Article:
Brute Force Attacks and WordPress

Introduction

WordPress is a leading Content Management System used by around 27% of all websites. As its market share grows, more and more attacks target WordPress sites. A common type of attack is called “Brute Force.” In this method, the attacker simply guesses combinations of usernames and passwords repeatedly until they find success. Most often, these attacks are made by bots.

There are some simple ways to avoid penetration by a Brute Force attacker. Prevention is managed at two primary levels: Firewall-level, and WordPress-level.


brute force attacks

Firewall-level prevention

One of the best ways to prevent Brute Force attacks is using a firewall. If you manage multiple sites on the same server, the protection you put in place at this level will protect all your sites. Additionally, if attacks like this can be mitigated at the server-level, this protection won’t have to be processed by PHP/WordPress, which means fewer server resources are being used.

Cloudflare

CloudFlare is a reverse-proxy service. In this scenario you direct your site’s nameservers to point to CloudFlare, and manage the A records or CNAME records from your DNS provider at the CloudFlare level. This option is ideal for a few reasons. First, CloudFlare masks your site’s “Origin IP,” or the IP address of the server where your site’s content is hosted. The IP masking prevents attackers from sending attacks directly to your server and bringing your site down.

On top of the natural benefits of using this service, CloudFlare offers a rate-limiting option. Using “Protect Your Login,” you can configure rules that will block IPs if they have made POST requests to your login page within the last 5 minutes.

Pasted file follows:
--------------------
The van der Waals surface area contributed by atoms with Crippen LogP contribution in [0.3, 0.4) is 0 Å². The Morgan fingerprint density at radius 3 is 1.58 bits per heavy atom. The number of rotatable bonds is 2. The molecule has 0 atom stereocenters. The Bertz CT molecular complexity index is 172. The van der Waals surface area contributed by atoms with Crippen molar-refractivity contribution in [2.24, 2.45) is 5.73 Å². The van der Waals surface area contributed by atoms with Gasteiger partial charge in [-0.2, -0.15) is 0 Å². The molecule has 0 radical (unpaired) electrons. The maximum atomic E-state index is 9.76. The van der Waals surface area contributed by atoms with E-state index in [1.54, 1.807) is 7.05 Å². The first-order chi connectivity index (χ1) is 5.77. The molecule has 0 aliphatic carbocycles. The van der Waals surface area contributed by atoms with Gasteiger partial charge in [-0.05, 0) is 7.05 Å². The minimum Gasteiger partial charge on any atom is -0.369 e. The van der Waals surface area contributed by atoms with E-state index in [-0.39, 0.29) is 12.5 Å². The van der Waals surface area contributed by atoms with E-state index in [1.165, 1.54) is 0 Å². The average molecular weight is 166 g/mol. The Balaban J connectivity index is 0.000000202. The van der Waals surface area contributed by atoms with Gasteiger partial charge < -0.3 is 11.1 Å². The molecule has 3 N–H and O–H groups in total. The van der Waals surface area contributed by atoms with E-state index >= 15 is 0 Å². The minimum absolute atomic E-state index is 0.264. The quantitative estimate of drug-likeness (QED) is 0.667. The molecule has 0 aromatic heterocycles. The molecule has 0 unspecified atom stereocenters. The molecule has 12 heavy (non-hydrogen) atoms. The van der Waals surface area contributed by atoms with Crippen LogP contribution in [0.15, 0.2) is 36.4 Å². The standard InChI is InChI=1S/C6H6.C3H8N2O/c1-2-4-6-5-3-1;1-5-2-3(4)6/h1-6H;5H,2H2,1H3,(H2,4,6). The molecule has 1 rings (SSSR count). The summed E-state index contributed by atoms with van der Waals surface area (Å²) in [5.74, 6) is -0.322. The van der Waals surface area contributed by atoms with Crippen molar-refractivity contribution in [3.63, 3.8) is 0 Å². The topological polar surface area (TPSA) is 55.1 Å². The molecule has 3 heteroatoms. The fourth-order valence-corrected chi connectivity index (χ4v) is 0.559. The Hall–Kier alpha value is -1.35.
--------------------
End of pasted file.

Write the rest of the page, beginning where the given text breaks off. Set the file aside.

The benefit of blocking the IP addresses with CloudFlare is that the attackers don’t even have to touch your site to get denied. So, no server resources on the server where your site is hosted will be used.

Sucuri WAF

Sucuri WAF works similarly to CloudFlare in that it offers protection as a reverse-proxy. Using Sucuri WAF will also mask your site’s origin IP, and block IP addresses before they can reach your origin server. The difference between the two is that Sucuri is a leader in website security. Meaning, their service is geared specifically towards security, protection, and compatibility. Additionally, they offer more configuration options specific to security overall.

HiveWind

HiveWind is a DDOS Mitigation service that sits in front of your site’s server as well, as a Cloud Load Balancer. Their services cover a large number of attacks that might affect your site, and the layer is cloud-based. The HiveWind firewall can automatically detect bad-actors like Brute Force attacks and botnets. The large difference between HiveWind and its competitors is that it cumulatively blocks attacks. That means if an IP has attacked another site, it’s blocked for all users on HiveWind’s service. And unlike many other DDOS services, even the enterprise-level services are flat-rate no matter the scale of the attack.


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Incapsula

Incapsula is a reverse proxy system used as a CDN to sit in front of your origin server. While the setup process can be trying sometimes, the end result is a thoroughly-secured website. Their IncapRules security system uses advanced detection to identify whether the user is a bot, and block sessions. And, what’s unique about Incapsula’s system is that it allows you to configure the protection to be as aggressive as you want. They also offer a resiliency score to test whether your site is ready to handle a DDOS or not.


WordPress-level prevention

If firewall-level protection isn’t possible, you can begin looking at WordPress-level protection. While this kind of protection leaves your server resources more vulnerable, it’s still helpful. The attackers will still be denied. But, making WordPress do the heavy-lifting is more taxing on your server.

Below we’ll cover some common options for your WordPress site. These options are still helpful to block potential brute force attackers on your site.

WordFence

The WordFence security plugin is an easy way to automatically block attackers. Using their settings, you can force users to set strong passwords, lock users out after failed attempts, and automatically ban users who try common usernames. One of the most common usernames is simply “admin.” With this plugin you can block anyone who tries this user. Read their blog post for more information.

Sucuri Security